Hepatocyte plasticity in liver regeneration and cancer
Cell plasticity refers to the ability of cells can convert their phenotypic identity, without genetic mutation, in response to environmental stimuli. In the mouse liver, hepatocytes and cholangiocytes have been shown to act as each other’s facultative stem cell in cases of severe liver injury where one cellular compartment is unable to regenerate itself through normal mitosis. Recently, hepatocyte plasticity has also been suggested to play a role in tumorigenesis as mouse hepatocytes have been shown to act as an alternative cell-of-origin for intrahepatic cholangiocarcinomas (ICC). However, whether hepatocyte plasticity is a trait unique to mouse hepatocytes or whether it is a trait shared with human hepatocytes remains to be determined.
In this study, we investigate human hepatocyte plasticity during liver injury and its role in ICC tumorigenesis. We first establish a mouse model of Alagille syndrome lacking all peripheral intrahepatic bile ducts combined with severe immune deficiency. We find that primary human hepatocytes (pHeps) transplanted into these mice transdifferentiate into cholangiocytes with high efficiency and are capable of organizing to form authentic bile ducts that connect to a mouse’s pre-existing hilar bile ducts and drain bile. In humanizing the biliary system of mice, we show that human hepatocyte plasticity can be leveraged to regenerate a missing biliary system, and we create a novel platform to study basic human cholangiocyte biology.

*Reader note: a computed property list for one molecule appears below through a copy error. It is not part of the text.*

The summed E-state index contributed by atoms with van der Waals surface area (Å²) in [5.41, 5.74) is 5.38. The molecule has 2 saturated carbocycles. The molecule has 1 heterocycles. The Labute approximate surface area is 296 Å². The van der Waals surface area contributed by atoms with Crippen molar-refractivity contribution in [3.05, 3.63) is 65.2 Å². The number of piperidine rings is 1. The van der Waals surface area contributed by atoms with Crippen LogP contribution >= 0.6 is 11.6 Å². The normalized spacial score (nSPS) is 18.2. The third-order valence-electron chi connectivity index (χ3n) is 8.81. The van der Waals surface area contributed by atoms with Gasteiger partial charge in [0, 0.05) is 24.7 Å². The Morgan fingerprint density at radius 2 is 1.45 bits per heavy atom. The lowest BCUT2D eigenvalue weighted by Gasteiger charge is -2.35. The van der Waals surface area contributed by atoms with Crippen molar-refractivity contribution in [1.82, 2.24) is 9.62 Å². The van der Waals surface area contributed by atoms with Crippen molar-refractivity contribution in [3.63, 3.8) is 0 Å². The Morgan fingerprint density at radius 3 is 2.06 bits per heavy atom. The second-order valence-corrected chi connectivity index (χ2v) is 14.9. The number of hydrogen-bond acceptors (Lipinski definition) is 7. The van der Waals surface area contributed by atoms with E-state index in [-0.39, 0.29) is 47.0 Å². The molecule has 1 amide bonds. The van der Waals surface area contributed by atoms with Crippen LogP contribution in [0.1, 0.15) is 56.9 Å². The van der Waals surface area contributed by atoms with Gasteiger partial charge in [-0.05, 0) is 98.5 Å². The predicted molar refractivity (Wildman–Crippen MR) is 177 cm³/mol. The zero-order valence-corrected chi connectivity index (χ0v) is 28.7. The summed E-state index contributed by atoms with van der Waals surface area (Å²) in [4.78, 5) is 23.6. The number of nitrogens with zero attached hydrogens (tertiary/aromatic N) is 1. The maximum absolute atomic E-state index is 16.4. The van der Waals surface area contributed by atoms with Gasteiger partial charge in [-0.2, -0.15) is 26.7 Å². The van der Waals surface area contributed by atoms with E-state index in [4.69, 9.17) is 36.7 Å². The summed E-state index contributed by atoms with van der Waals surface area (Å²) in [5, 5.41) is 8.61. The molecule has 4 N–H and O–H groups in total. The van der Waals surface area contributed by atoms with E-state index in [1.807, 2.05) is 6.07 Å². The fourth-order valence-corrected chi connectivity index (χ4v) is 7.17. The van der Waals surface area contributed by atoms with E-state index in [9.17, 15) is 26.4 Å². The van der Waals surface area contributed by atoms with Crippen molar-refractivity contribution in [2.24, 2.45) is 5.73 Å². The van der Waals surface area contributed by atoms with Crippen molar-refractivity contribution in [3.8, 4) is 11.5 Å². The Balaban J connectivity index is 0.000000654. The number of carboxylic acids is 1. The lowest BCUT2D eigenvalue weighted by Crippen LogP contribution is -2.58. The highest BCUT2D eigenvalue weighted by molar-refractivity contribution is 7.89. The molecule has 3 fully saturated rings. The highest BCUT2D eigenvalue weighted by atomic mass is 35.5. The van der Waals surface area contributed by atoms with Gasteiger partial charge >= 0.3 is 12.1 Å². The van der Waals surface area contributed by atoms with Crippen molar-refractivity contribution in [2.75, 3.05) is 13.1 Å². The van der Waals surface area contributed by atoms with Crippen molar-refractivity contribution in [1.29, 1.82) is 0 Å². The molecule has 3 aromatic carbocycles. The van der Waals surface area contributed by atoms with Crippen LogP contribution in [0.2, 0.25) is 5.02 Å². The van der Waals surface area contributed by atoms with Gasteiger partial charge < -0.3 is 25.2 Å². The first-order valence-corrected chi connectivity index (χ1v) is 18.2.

We next investigate the role of human hepatocyte plasticity and its contribution to ICC tumorigenesis. We find that pHeps transduced with oncogenic lentiviruses and transplanted into an immunodeficient mouse model of chronic liver disease can develop into ICCs. We determine that these humanized ICCs phenotypically resemble ICCs from patients and we identify the minimal and necessary oncogenic combination required to induce pHep-to-ICC transformation. We are currently using bulk RNAsequencing to transcriptomically compare our humanized ICCs with patient-derived ICCs to determine their authenticity and to identify which gene perturbations are the crucial drivers for pHep-to-ICC transformation. In generating a humanized mouse model of ICC from pHeps, we have not only proven that human hepatocytes can be the cell-of-origin for ICCs, but we have also opened the doors to studying this disease in a more clinically relevant context.